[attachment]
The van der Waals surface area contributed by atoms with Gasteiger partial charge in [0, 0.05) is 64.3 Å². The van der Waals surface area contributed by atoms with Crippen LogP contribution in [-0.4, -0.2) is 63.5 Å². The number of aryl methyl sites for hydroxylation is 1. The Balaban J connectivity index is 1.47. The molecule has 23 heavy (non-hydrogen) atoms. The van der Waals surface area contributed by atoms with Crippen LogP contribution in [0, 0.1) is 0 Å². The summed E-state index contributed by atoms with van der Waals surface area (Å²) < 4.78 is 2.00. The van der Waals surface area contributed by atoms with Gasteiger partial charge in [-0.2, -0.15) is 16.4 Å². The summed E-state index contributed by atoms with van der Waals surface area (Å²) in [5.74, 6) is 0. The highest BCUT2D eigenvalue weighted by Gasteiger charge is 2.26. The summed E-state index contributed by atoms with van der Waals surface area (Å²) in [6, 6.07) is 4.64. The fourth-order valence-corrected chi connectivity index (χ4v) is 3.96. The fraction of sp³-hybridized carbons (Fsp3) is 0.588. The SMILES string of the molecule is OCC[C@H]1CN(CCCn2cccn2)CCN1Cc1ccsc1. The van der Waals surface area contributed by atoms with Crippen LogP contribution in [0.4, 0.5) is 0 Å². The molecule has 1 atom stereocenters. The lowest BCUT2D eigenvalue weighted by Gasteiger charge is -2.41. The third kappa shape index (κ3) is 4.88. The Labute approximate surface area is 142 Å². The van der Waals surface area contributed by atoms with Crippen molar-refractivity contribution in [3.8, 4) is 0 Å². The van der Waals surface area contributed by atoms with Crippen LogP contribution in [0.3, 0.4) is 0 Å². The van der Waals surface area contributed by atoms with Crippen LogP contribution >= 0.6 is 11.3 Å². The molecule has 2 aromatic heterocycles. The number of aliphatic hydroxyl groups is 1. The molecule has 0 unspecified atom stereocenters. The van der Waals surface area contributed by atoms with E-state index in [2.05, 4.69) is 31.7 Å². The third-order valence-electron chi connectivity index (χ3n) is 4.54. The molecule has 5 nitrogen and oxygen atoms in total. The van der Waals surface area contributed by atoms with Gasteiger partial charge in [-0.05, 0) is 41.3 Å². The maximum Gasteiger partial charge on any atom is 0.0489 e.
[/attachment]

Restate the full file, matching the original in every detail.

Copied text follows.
The van der Waals surface area contributed by atoms with Gasteiger partial charge in [0, 0.05) is 64.3 Å². The van der Waals surface area contributed by atoms with Crippen LogP contribution in [-0.4, -0.2) is 63.5 Å². The number of aryl methyl sites for hydroxylation is 1. The Balaban J connectivity index is 1.47. The molecule has 23 heavy (non-hydrogen) atoms. The van der Waals surface area contributed by atoms with Crippen LogP contribution in [0, 0.1) is 0 Å². The summed E-state index contributed by atoms with van der Waals surface area (Å²) < 4.78 is 2.00. The van der Waals surface area contributed by atoms with Gasteiger partial charge in [-0.2, -0.15) is 16.4 Å². The summed E-state index contributed by atoms with van der Waals surface area (Å²) in [5.74, 6) is 0. The highest BCUT2D eigenvalue weighted by Gasteiger charge is 2.26. The summed E-state index contributed by atoms with van der Waals surface area (Å²) in [6, 6.07) is 4.64. The fourth-order valence-corrected chi connectivity index (χ4v) is 3.96. The fraction of sp³-hybridized carbons (Fsp3) is 0.588. The SMILES string of the molecule is OCC[C@H]1CN(CCCn2cccn2)CCN1Cc1ccsc1. The van der Waals surface area contributed by atoms with Crippen LogP contribution in [0.4, 0.5) is 0 Å². The molecule has 1 atom stereocenters. The lowest BCUT2D eigenvalue weighted by Gasteiger charge is -2.41. The third kappa shape index (κ3) is 4.88. The Labute approximate surface area is 142 Å². The van der Waals surface area contributed by atoms with Crippen molar-refractivity contribution in [3.8, 4) is 0 Å². The van der Waals surface area contributed by atoms with Crippen LogP contribution in [0.3, 0.4) is 0 Å². The van der Waals surface area contributed by atoms with Crippen LogP contribution >= 0.6 is 11.3 Å². The molecule has 2 aromatic heterocycles. The number of aliphatic hydroxyl groups is 1. The molecule has 0 unspecified atom stereocenters. The van der Waals surface area contributed by atoms with E-state index in [2.05, 4.69) is 31.7 Å². The third-order valence-electron chi connectivity index (χ3n) is 4.54. The molecule has 5 nitrogen and oxygen atoms in total. The van der Waals surface area contributed by atoms with Gasteiger partial charge in [-0.05, 0) is 41.3 Å². The maximum Gasteiger partial charge on any atom is 0.0489 e.